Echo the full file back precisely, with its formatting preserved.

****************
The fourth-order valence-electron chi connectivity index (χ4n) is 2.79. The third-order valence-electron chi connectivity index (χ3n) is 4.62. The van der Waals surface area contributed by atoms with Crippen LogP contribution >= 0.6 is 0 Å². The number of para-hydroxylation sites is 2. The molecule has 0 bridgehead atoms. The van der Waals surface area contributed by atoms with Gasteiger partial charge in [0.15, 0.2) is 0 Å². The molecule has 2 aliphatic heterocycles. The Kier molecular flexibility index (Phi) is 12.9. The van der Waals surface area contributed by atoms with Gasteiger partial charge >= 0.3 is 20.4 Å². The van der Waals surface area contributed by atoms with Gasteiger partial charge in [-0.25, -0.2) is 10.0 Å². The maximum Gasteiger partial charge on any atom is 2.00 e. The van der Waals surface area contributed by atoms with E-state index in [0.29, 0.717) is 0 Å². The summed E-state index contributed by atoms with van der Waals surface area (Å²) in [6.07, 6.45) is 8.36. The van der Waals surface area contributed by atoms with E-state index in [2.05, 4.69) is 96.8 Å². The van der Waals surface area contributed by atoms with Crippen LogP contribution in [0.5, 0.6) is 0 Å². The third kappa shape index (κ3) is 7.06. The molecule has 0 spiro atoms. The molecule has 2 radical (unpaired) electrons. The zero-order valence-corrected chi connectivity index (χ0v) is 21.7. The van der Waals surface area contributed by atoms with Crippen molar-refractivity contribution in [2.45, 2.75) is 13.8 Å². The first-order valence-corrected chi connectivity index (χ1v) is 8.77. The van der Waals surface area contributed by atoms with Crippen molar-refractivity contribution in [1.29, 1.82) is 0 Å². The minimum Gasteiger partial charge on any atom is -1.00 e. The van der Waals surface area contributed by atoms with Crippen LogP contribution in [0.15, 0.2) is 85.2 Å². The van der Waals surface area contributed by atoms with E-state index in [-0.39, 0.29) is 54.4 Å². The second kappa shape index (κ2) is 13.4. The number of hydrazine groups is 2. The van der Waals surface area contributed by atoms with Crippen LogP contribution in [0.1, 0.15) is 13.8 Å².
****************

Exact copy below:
The fourth-order valence-electron chi connectivity index (χ4n) is 2.79. The third-order valence-electron chi connectivity index (χ3n) is 4.62. The van der Waals surface area contributed by atoms with Crippen LogP contribution >= 0.6 is 0 Å². The number of para-hydroxylation sites is 2. The molecule has 0 bridgehead atoms. The van der Waals surface area contributed by atoms with Gasteiger partial charge in [0.15, 0.2) is 0 Å². The molecule has 2 aliphatic heterocycles. The Kier molecular flexibility index (Phi) is 12.9. The van der Waals surface area contributed by atoms with Gasteiger partial charge >= 0.3 is 20.4 Å². The van der Waals surface area contributed by atoms with Gasteiger partial charge in [-0.25, -0.2) is 10.0 Å². The maximum Gasteiger partial charge on any atom is 2.00 e. The van der Waals surface area contributed by atoms with E-state index in [0.29, 0.717) is 0 Å². The summed E-state index contributed by atoms with van der Waals surface area (Å²) in [6.07, 6.45) is 8.36. The van der Waals surface area contributed by atoms with E-state index in [2.05, 4.69) is 96.8 Å². The van der Waals surface area contributed by atoms with Crippen LogP contribution in [0.5, 0.6) is 0 Å². The third kappa shape index (κ3) is 7.06. The molecule has 0 spiro atoms. The molecule has 2 radical (unpaired) electrons. The zero-order valence-corrected chi connectivity index (χ0v) is 21.7. The van der Waals surface area contributed by atoms with Crippen molar-refractivity contribution in [2.45, 2.75) is 13.8 Å². The first-order valence-corrected chi connectivity index (χ1v) is 8.77. The van der Waals surface area contributed by atoms with Crippen molar-refractivity contribution in [1.29, 1.82) is 0 Å². The minimum Gasteiger partial charge on any atom is -1.00 e. The van der Waals surface area contributed by atoms with Crippen LogP contribution in [0.15, 0.2) is 85.2 Å². The van der Waals surface area contributed by atoms with E-state index in [-0.39, 0.29) is 54.4 Å². The second kappa shape index (κ2) is 13.4. The number of hydrazine groups is 2. The van der Waals surface area contributed by atoms with Crippen LogP contribution in [0.1, 0.15) is 13.8 Å².